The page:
14 September, 2019
As growing numbers of young people report struggling with mental health issues, colleges and universities across the United States are working to meet their students' needs.
But a new study suggests that one group of students is facing these issues more than any other: transgender students. And some experts worry that many schools may not be doing enough to meet their needs.
Transgender people are people who no longer identify with their sex from birth. They feel they are really members of the opposite sex. Many often change their name, appearance and even undergo medical treatments to help match, or keep up with, the way they feel.
In 2016, about 1.4 million Americans identified themselves as transgender. That number comes from the Williams Institute at the University of California Los Angeles' School of Law.
Earlier research has shown a growing number of U.S. college students have reported depression, anxiety or other mental health issues in recent years. This latest study attempts to examine the specific problems transgender students face. The findings were published last month in The American Journal of Preventative Medicine.
Researchers looked at information from an internet-based survey called the Healthy Minds Study. It involved 65,000 adults who studied at 71 U.S. colleges and universities between 2015 and 2017. All of them were questioned about their mental health.
Out of that group, about 1,200 students reported having an alternate gender identity, meaning they do not identify with their birth sex. The researchers found that almost 80 percent of those students reported dealing with at least one mental health issue. For comparison purposes, 45 percent of cisgender students -- those who identified as their birth sex -- reported having a mental health issue.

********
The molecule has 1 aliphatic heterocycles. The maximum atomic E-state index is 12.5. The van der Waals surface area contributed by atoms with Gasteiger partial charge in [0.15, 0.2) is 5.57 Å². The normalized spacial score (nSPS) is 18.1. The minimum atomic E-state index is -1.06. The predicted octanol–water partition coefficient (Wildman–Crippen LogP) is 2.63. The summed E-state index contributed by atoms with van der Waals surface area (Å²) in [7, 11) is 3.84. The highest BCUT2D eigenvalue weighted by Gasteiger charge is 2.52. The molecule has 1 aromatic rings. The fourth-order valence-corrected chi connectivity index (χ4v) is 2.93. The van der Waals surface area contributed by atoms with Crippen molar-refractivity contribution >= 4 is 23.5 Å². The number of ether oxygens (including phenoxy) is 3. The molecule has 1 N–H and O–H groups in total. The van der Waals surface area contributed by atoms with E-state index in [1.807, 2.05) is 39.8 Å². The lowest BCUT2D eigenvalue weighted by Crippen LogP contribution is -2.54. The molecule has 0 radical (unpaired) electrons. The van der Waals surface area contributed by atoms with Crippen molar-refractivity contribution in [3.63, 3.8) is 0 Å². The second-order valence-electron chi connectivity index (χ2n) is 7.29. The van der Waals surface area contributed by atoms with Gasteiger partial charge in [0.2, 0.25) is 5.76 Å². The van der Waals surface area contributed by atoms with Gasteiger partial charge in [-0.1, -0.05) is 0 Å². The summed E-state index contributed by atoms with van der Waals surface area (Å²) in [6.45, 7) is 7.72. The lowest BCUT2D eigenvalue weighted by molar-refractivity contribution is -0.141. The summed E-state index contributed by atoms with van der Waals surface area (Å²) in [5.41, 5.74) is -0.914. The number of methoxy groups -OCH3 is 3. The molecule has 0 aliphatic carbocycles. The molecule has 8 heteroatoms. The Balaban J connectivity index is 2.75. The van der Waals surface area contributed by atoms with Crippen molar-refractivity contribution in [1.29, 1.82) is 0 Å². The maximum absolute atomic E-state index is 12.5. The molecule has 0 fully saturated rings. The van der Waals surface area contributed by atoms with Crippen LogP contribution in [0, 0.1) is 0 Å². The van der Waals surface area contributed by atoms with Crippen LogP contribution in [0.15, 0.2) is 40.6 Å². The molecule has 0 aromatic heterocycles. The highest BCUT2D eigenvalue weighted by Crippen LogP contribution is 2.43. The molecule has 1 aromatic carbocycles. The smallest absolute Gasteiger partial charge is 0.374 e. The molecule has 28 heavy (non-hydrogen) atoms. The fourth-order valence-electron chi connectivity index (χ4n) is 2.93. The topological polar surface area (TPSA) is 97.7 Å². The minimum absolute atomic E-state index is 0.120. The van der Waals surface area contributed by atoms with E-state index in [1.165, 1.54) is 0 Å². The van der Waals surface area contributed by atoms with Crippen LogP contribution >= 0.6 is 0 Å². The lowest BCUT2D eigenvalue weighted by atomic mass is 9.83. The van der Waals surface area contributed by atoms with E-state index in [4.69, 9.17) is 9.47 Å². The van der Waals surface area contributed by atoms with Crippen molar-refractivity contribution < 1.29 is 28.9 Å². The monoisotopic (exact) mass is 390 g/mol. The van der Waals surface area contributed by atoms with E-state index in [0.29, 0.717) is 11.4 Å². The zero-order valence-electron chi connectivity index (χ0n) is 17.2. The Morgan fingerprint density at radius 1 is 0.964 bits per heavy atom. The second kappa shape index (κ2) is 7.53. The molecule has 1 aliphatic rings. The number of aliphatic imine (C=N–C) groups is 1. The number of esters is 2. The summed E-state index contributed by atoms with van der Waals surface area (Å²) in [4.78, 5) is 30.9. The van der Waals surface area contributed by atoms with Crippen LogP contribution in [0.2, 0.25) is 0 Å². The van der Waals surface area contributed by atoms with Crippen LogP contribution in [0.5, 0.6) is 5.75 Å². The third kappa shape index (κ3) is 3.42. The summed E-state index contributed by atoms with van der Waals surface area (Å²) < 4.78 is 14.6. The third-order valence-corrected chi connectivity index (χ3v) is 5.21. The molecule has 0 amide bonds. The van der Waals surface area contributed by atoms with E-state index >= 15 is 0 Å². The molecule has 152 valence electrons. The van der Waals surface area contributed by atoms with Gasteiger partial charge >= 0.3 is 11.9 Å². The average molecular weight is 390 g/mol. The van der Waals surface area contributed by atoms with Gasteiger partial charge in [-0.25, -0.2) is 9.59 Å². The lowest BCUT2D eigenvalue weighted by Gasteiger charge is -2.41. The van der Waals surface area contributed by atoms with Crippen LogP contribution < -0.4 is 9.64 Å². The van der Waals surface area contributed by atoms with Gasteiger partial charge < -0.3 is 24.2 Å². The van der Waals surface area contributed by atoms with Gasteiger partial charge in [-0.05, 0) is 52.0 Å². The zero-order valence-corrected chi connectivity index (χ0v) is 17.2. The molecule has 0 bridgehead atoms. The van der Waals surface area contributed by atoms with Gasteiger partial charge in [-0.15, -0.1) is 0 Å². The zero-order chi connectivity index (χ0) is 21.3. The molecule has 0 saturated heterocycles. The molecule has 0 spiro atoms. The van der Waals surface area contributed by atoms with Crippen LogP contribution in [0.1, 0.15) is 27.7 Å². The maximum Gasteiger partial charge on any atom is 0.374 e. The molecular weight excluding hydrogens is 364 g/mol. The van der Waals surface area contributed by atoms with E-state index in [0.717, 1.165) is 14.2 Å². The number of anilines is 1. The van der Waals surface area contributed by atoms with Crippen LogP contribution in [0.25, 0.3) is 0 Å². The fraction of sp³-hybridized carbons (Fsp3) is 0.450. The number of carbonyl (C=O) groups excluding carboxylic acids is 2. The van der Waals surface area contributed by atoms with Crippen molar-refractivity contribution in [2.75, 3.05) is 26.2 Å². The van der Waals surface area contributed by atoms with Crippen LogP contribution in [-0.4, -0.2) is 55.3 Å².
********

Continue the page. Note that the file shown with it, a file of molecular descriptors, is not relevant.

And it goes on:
Sarah Ketchen Lipson is an assistant professor at the Boston University School of Public Health. She was one of the lead researchers for the Healthy Minds Study. She also helped to prepare the report on transgender students.
Lipson argues one troubling thing about the findings is not just that transgender students were more likely to face mental health issues than other students. Transgender students also were more likely to face every single kind of mental issue raised in the study, especially thoughts of suicide and attempting suicide.
There are many reasons for this, she says. Some causes of mental health problems can affect transgender students long before they ever go to college. For example, there are higher rates of family abandonment and homelessness, notes Lipson.
Once they do enter college, transgender students still face difficulties that may not be as clear to cisgender people, she says. Many U.S. colleges and universities are at least somewhat supportive of gay and lesbian students. But there still barriers to transgender students feeling fully accepted.